On their honor - Judges and their assets graphic
'Immunity from mistakes' disgusts former litigants

By JOE STEPHENS - Staff Writer
Date: 04/05/98 23:30

A court reporter, hired to transcribe statements from witnesses, told lawyers in a 1994 lawsuit that she felt compelled to make a disclosure:

Her husband worked for the company at the center of the dispute, the Sprint Corp.

The announcement sent attorneys scrambling to hire a new court reporter.

The lawyers had no idea that the judge presiding over the $1.9 million lawsuit against a Sprint subsidiary had her own ties to the company. U.S. District Judge Kathryn H. Vratil owned stock in Sprint.

Vratil issued an order in the case on Jan. 5, 1995, setting filing deadlines and a trial date. The very next day, records show, she invested up to $15,000 in Sprint.

Six months later, Vratil bought another block of Sprint stock worth up to $15,000.

Unlike the court reporter, however, the judge did not reveal her ties to Sprint. They remained unknown throughout the jury trial -- and for another two years.

Dana DeSuza, the former Sprint worker who filed the lawsuit in Kansas City, Kan., lost that trial. Along the way, Vratil granted Sprint's request that she throw out part of the claim. Today, DeSuza is bitter.

"I hate everybody who had anything to do with this case," she said.

Vratil said she discovered the problem herself in spring 1997, more than a year after the trial. A short time later, after The Kansas City Star began reviewing Vratil's finances, the judge sent DeSuza an extraordinary invitation: Vratil said she would consider throwing out the judgment and reopening the case.

But DeSuza said the first trial emptied her savings and that she could not afford to head to court yet again. And she wants nothing more to do with the legal system.

"I should be fighting back," she acknowledged, "but after two years of fighting, I was so disgusted. I'm disgusted with all of it."

Vratil declined to respond to DeSuza's criticisms but took responsibility for not revealing her stock earlier. She acknowledged that the investment may have created the appearance of impropriety. And she said in a letter that it resulted in an "actual or apparent" conflict of interest.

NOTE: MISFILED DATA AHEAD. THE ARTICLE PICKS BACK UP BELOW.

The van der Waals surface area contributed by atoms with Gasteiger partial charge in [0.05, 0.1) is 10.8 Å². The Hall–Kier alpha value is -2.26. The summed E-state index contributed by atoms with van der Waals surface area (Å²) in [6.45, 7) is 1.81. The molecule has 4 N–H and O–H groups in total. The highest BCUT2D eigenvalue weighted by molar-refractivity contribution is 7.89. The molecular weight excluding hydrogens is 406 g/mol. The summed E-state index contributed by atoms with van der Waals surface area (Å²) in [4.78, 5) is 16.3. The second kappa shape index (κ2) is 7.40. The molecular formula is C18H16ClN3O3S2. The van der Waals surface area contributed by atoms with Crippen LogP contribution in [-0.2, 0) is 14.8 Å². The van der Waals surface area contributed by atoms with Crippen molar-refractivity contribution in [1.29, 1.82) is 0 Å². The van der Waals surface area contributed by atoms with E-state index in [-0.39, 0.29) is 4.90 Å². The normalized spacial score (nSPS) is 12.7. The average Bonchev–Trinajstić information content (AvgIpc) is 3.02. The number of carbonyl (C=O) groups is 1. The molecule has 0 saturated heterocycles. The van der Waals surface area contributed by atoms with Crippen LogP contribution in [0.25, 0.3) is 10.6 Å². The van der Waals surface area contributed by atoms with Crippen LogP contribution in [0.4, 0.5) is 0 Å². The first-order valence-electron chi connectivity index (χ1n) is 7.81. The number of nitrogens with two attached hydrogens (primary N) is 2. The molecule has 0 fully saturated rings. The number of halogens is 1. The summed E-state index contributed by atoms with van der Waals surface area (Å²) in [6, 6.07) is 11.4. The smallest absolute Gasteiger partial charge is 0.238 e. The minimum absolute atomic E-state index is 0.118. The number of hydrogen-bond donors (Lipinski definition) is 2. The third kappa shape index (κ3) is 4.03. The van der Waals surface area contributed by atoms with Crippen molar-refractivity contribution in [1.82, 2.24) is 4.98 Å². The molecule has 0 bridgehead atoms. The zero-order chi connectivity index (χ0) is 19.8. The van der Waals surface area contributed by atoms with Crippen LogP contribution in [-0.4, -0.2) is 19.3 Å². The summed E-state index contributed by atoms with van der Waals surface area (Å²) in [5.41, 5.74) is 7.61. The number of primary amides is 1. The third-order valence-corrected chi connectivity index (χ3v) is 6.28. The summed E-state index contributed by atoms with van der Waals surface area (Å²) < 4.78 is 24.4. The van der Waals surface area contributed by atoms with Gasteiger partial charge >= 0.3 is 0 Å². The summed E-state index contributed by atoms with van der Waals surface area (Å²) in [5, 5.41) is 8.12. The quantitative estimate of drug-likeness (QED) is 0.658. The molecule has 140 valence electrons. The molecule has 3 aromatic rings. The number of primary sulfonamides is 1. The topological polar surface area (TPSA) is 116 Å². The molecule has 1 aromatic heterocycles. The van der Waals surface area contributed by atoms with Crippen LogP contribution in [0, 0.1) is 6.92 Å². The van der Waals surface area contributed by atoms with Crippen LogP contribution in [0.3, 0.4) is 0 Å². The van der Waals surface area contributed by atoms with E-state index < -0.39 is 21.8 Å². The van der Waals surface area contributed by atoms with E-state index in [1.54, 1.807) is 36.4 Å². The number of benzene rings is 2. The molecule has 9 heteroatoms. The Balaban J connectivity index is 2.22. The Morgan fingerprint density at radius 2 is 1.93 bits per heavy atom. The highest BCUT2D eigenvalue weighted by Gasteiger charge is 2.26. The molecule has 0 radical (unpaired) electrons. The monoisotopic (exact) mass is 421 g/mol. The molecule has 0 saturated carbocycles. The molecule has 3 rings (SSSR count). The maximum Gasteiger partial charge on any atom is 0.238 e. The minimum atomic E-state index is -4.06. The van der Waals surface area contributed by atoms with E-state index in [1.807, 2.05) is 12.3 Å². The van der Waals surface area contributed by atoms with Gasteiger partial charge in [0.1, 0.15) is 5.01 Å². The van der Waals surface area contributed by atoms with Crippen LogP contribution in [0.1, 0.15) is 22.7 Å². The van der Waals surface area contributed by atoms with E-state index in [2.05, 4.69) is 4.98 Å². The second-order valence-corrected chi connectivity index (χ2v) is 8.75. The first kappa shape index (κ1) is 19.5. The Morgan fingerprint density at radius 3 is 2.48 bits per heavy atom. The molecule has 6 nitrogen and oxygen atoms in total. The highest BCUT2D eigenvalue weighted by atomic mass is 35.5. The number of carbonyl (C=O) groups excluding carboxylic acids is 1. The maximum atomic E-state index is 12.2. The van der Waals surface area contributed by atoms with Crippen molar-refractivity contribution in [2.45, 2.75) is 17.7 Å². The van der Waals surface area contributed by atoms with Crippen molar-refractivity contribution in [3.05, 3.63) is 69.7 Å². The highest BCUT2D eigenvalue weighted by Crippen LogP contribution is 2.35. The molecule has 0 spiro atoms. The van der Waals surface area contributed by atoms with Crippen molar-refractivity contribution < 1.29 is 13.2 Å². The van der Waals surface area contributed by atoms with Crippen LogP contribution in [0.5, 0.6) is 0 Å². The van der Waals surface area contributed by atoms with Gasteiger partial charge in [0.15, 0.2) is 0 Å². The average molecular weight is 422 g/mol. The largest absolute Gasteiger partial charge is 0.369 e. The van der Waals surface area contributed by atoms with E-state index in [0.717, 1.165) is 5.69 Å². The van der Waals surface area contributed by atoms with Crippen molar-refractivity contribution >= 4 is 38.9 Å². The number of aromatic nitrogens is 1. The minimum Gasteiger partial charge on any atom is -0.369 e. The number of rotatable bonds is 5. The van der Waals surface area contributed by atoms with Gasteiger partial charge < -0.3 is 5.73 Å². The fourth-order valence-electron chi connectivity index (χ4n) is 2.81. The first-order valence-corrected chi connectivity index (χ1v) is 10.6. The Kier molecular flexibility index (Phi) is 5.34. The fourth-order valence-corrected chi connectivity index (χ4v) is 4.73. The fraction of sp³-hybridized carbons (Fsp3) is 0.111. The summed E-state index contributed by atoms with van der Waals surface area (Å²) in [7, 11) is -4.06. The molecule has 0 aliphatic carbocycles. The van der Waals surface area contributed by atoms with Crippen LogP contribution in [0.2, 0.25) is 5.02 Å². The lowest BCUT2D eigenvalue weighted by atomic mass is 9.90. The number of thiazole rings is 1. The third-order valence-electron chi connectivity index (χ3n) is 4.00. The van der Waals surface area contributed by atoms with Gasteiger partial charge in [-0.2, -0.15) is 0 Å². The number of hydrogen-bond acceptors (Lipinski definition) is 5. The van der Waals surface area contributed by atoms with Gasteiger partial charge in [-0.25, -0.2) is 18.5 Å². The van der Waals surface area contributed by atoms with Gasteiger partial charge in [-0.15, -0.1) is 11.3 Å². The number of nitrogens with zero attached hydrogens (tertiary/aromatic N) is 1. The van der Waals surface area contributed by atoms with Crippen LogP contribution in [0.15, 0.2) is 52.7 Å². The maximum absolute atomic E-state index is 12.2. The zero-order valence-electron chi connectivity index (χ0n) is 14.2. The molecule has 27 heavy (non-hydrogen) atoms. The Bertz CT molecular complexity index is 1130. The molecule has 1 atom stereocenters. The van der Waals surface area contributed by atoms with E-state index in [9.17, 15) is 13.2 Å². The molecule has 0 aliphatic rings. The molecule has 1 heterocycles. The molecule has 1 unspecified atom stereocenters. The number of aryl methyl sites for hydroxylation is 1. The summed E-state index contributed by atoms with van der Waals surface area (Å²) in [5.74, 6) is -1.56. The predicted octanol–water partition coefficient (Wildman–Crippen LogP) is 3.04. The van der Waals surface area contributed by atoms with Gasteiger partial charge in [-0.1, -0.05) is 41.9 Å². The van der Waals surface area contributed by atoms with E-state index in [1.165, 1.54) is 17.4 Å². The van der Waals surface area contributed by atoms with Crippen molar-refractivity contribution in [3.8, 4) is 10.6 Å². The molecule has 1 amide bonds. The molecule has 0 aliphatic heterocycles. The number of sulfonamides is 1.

"I'm not proud of this," the judge said in an interview. "It's a bad situation."

Vratil said she mistakenly thought her staff was monitoring stock trades made by her investment manager and was scouring her caseload for conflicts. Her broker had discretionary authority to buy stocks in a "managed money" program, the judge added, so she considered the ownership largely technical.

"I don't know that I'm right," she acknowledged. "You will have to make your own judgment."

Lawyers for Sprint would not comment.

`Something wasn't right'

DeSuza's four-year legal odyssey shows how a judge's stock ownership can shake litigants' faith in the courts.

The journey began when she lost her job in telephone sales for a subsidiary of Sprint. The company said she missed work too often.

But DeSuza, who is white, thought Sprint was discriminating against her because of her race and because she had a disability. At the time, she said, her doctor had just diagnosed her as suffering from hypoglycemia, or low blood sugar.

The Independence woman was 23, unemployed and the single mother of a 2-year-old daughter. Over the next two years she poured an estimated $6,000, much of it borrowed, into a lawsuit against the subsidiary.

The dispute climaxed in a four-day trial in which DeSuza and her lawyer said Vratil made rulings that damaged DeSuza's case.

Then, just before the jury began deliberating, Vratil ruled that DeSuza had failed to prove the company discriminated against her because she was disabled. Vratil personally decided that claim in favor of the company.

The jury decided the remaining race discrimination issues, returning a verdict against DeSuza.

"The whole thing was awful," DeSuza recalled. "I had $5,000 in my savings and it was all gone after the trial."

That was June 1995. Two years later, The Star requested copies of Vratil's financial disclosure reports.